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Godchaux Refinery whistle heads to Reserve museum

By Leonard Gray / L’Observateur / February 18, 1998

RESERVE – A fragment of area history has been rescued for future generations and, with luck, the Reserve area may once again hear the Godchaux Sugar Refinery whistle around which so many families arranged their lives.

The “Big Whistle,” which sounded at shift changes at 8 a.m., 4 p.m. andmidnight, and again for noon and 1 p.m. for lunch, has been restored to theReserve Lions Club from the Port of South Louisiana’s Globalplex facility.

Globalplex is located on the former site of the sugar refinery. The ReserveLions plan to present the whistle to the Godchaux House Museum at West 10 Street and River Road.

The whistle used 120 pounds of steam to sound its three-toned blasts, according to Quincy Montz of the Reserve Lions Club, who is assisting the Godchaux House Museum in acquiring such artifacts.

The whistle, 6-feet, 6-inches long and more than 400 pounds, is now undergoing reconditioning at Highland Fabricators in Reserve. The projectis being led by Bobby Boudreaux, who once worked as mechanical supervisor at the Godchaux refinery.

In addition, the “Wildcat Whistle,” sounded only for emergencies at the plant and as a fire whistle, will also be donated to the museum.

The Reserve Lions Club organized the Reserve Volunteer Fire Department in 1957 under the direction of Jack Crais. Whenever there was a fire inReserve the “Wildcat Whistle” would alert firefighters at the refinery and the “Big Whistle” would sound a series of long and short blasts to direct firefighters to the location of the fire.

The code went like this: Three short blasts meant the fire was on the plant. One long and one short blast meant the fire was between the plantand Central Avenue. One long and two short blasts meant the fire wasbetween Central Avenue and Dupont. One long and three short blasts meantthe fire was between the refinery and Garyville.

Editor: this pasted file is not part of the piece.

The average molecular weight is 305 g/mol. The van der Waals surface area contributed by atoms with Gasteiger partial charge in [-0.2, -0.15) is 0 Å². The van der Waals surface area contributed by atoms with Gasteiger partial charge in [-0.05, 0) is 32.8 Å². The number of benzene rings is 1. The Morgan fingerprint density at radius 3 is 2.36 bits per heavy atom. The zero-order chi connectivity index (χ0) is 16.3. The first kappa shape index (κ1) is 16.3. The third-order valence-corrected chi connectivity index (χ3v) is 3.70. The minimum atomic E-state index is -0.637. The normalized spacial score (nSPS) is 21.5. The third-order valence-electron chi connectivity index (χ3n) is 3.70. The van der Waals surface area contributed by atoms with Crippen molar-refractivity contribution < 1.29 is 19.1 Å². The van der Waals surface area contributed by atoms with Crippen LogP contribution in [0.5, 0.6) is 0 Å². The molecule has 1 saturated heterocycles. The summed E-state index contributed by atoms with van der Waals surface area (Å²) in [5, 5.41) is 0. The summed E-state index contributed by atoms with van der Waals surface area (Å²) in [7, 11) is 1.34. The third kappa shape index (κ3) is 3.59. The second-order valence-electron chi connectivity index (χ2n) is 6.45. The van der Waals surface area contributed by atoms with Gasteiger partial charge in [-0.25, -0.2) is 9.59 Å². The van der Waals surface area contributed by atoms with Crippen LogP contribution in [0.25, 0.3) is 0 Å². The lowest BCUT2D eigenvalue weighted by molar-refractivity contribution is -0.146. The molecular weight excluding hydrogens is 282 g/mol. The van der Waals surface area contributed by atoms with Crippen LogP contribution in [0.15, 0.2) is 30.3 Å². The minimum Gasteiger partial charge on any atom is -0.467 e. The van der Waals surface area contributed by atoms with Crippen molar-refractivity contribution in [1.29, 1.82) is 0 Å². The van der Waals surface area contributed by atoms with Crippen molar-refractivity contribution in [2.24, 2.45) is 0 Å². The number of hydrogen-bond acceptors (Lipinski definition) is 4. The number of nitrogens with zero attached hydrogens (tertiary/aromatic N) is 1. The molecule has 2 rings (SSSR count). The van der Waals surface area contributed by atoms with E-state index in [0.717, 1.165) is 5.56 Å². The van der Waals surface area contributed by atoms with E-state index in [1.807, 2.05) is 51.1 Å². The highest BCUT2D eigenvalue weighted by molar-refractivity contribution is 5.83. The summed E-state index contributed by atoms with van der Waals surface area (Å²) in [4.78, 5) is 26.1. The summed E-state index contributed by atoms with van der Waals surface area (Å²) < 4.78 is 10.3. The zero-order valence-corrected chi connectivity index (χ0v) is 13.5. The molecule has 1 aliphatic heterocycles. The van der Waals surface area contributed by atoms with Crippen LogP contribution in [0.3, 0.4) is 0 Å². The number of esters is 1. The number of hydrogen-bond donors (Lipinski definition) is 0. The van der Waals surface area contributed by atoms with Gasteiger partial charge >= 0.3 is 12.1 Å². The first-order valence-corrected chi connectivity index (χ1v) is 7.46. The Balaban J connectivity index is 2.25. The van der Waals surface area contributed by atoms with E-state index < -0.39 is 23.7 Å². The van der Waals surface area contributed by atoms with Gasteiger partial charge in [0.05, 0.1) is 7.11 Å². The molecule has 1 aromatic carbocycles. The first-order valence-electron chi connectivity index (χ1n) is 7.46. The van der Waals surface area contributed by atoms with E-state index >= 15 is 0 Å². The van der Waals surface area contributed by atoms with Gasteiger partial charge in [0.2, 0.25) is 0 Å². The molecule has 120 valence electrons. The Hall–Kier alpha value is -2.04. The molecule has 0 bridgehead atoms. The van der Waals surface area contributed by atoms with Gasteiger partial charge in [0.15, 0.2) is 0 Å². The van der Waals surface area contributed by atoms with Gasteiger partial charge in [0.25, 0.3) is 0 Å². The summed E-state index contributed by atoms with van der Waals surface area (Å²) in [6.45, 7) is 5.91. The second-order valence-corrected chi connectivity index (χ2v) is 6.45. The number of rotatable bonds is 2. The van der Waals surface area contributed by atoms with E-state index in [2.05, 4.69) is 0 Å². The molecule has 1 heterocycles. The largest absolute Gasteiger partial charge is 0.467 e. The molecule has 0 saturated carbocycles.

It was the “Big Whistle,” however, which directed the lives of many Reserve area residents. Mothers would tell their children to come homewhen the 4 p.m. whistle sounded, or they would know when their spouseswould be home as the shift changes took place.

“That whistle was our clock in the community,” commented Julia Remondet, who heads the Godchaux House Historical Society. “We’re soglad to see the interest in seeing these items safe for the community.” The Society is planning an extensive expansion of its facilities and hopes to provide not only a history of the Godchaux refinery but also an interpretive center for the sugar industry in Louisiana.

Toward this end, the first Sugarhouse Soiree’ is planned May 9 at Belle Terre Country Club, LaPlace. The $100-per-couple party will host some ofthe great chefs of New Orleans.

In addition, the first Godchaux Historic Sugarhouse Festival is planned Sept. 11-13. Both fund-raisers will support efforts to restore theGodchaux House and acquire and expand the museum’s facilities and exhibits.

“We want to preserve the heritage of the past for the coming generations,” Remondet said.

Photo: THE MAIN WHISTLE of the old Godchaux Sugar Refinery is being reconditioned for exhibit at the Godchaux House Museum. Bobby Boudreaux, left, of Highland Fabricators, and Quincy Montz, are preparing the whistle for donation.

Photo by Leonard Gray.

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